Over the weekend, the FBI was expected to release a new round of text messages between former agent Peter Strzok and FBI attorney Lisa Page, but announced that due to “misconfiguration issues” the texts had been lost, according to Politico and multiple other news outlets. The announcement sparked outrage among Republican lawmakers on the House Intelligence Committee, who released a statement calling the loss of the messages “concerning” and said it caused them to “further question the credibility and objectivity of certain officials at the FBI,” Reps. Devin Nunes (R-CA), Trey Gowdy (R-SC) and Bob Goodlatte (R-VA) said in a joint statement shared with Politico.

The three are also at the forefront of the debate over whether a classified memo they compiled about the conduct of Department of Justice and FBI officials should be made public.

The President’s tweets follow news from the DOJ Monday that Attorney General Jeff Sessions plans to examine the records to see if any of the texts can be recovered.

The text messages exchanged between Strzok and Page during the 2016 presidential election refer to President Trump as an “idiot” and indicate the two supported former Secretary of State Hillary Clinton in her presidential bid. The department’s Inspector General is currently probing the two officials’ potential bias and the work they did for the Russia investigation. That investigation isn’t expected to wrap up until April.

Trump and other Republicans are using the texts to hold a candle to their accusations of bias within the FBI, a phenomenon the President has been fueling since he fired former FBI Director James Comey last spring.

Read the latest editor’s brief (Prime access) on this story »

 

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Attorney General Jeff Sessions has been pressuring FBI Director Christopher Wray to get rid of his deputy director Andrew McCabe, according to new reporting from Axios.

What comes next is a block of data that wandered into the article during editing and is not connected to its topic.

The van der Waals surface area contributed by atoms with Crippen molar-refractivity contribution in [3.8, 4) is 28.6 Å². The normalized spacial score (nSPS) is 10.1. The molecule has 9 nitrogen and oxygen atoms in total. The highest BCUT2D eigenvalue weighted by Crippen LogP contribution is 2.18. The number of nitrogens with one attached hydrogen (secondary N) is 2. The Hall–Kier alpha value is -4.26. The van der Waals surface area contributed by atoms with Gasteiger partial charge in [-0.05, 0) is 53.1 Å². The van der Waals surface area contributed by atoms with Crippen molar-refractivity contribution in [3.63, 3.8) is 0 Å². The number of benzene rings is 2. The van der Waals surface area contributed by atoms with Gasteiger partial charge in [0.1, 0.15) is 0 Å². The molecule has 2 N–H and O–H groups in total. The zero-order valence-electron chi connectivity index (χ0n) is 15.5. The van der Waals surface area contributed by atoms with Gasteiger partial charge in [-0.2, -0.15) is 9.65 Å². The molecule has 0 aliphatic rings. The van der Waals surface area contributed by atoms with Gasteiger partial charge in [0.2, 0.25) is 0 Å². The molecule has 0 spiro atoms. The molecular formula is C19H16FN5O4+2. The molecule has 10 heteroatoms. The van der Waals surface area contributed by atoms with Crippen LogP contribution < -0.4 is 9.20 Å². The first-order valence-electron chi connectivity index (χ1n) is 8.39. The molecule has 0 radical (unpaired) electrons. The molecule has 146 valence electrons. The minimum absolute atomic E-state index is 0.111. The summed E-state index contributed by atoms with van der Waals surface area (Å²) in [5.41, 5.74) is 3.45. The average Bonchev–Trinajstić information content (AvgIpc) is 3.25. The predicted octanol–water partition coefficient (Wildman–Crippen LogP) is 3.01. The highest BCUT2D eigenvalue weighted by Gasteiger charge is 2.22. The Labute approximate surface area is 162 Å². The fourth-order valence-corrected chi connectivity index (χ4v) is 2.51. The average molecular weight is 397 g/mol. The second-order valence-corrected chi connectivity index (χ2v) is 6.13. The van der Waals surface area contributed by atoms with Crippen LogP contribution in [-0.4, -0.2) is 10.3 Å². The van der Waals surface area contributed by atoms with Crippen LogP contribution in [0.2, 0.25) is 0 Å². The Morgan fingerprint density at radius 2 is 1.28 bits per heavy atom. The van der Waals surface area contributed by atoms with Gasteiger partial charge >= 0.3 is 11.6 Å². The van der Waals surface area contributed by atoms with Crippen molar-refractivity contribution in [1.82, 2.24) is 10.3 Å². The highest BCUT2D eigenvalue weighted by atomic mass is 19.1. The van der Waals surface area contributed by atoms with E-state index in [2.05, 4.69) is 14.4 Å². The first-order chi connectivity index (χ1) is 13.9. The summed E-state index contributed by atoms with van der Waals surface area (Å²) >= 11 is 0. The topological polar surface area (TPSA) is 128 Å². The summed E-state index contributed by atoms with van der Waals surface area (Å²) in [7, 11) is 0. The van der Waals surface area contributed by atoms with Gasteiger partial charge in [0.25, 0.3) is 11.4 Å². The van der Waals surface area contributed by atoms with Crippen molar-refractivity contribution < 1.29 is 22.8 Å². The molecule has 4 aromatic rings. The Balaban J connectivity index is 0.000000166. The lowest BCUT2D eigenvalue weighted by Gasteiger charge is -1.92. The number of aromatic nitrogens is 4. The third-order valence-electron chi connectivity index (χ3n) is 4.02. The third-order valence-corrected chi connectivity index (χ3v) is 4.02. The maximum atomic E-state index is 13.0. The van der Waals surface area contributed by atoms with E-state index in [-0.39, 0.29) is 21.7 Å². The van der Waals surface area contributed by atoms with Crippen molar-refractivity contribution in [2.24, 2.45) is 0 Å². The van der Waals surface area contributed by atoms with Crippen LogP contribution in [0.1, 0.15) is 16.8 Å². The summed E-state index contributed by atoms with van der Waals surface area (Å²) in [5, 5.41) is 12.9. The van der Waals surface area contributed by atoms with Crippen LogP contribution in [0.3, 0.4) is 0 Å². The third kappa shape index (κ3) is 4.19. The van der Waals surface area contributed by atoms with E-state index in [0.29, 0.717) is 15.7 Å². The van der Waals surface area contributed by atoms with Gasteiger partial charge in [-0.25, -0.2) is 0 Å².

Sessions has reportedly been pushing Wray to make personnel changes since December, pressure that comes at President Donald Trump’s public urging, according to Axios. Wray — whom Trump appointed in June to replace former Director James Comey after he fired him — threatened to resign if McCabe were fired.

Wray told Sessions he was frustrated by the pressure from the Department of Justice and the Trump administration, prompting Sessions to speak with White House lawyer Donald McGahn, who advised him to back off, according to The Washington Post. The White House wanted to avoid media uproar over a second FBI director’s departure, so McCabe remains in his post, according to three people with knowledge of the discussions who spoke with Axios.

In public and private, Wray has indicated that he wouldn’t curb to pressure to make personnel changes within his department unless he thinks they’re warranted, according to the Post.

In a statement from White House spokesman Raj Shah shared with Axios and the Post, the White House claimed Trump has “enormous respect” for the FBI, but reiterated that Trump “believes politically motivated senior leaders, including former Director Comey and others he empowered, have tainted the agency’s reputation for unbiased pursuit of justice.”

Trump’s vexation with McCabe became public in July when he tweeted questioning why Sessions hadn’t replaced McCabe as the acting FBI director. In that tweet, he falsely claimed that Hillary Clinton gave McCabe’s wife, Jill McCabe, “big dollars” for a Virginia state senate seat race in 2015.

According to The New York Times, McCabe may be eyeing an early 2018 retirement after his pension becomes eligible.

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Just hours after President Donald Trump signed Congress’ funding bill to reopen the government for three weeks, the President praised his party for getting Democrats to “cave on Shutdown.”

Trump then vowed to find a way for a “big win for everyone” on DACA, the military and border security, all the key issues at play that led to Friday’s midnight shutdown.

“See you at the negotiating table!” he tweeted late Monday evening.

He also used the government reopening as a chance to call out a specific reporter — “Crazy Jim Acosta of Fake News CNN” — to praise himself and his party for ending the shutdown. He quoted CNN’s chief White House correspondent’s tweet, in which Acosta quoted people from the “Trump world and WH sources” and thanked “Jim” for his “honesty.”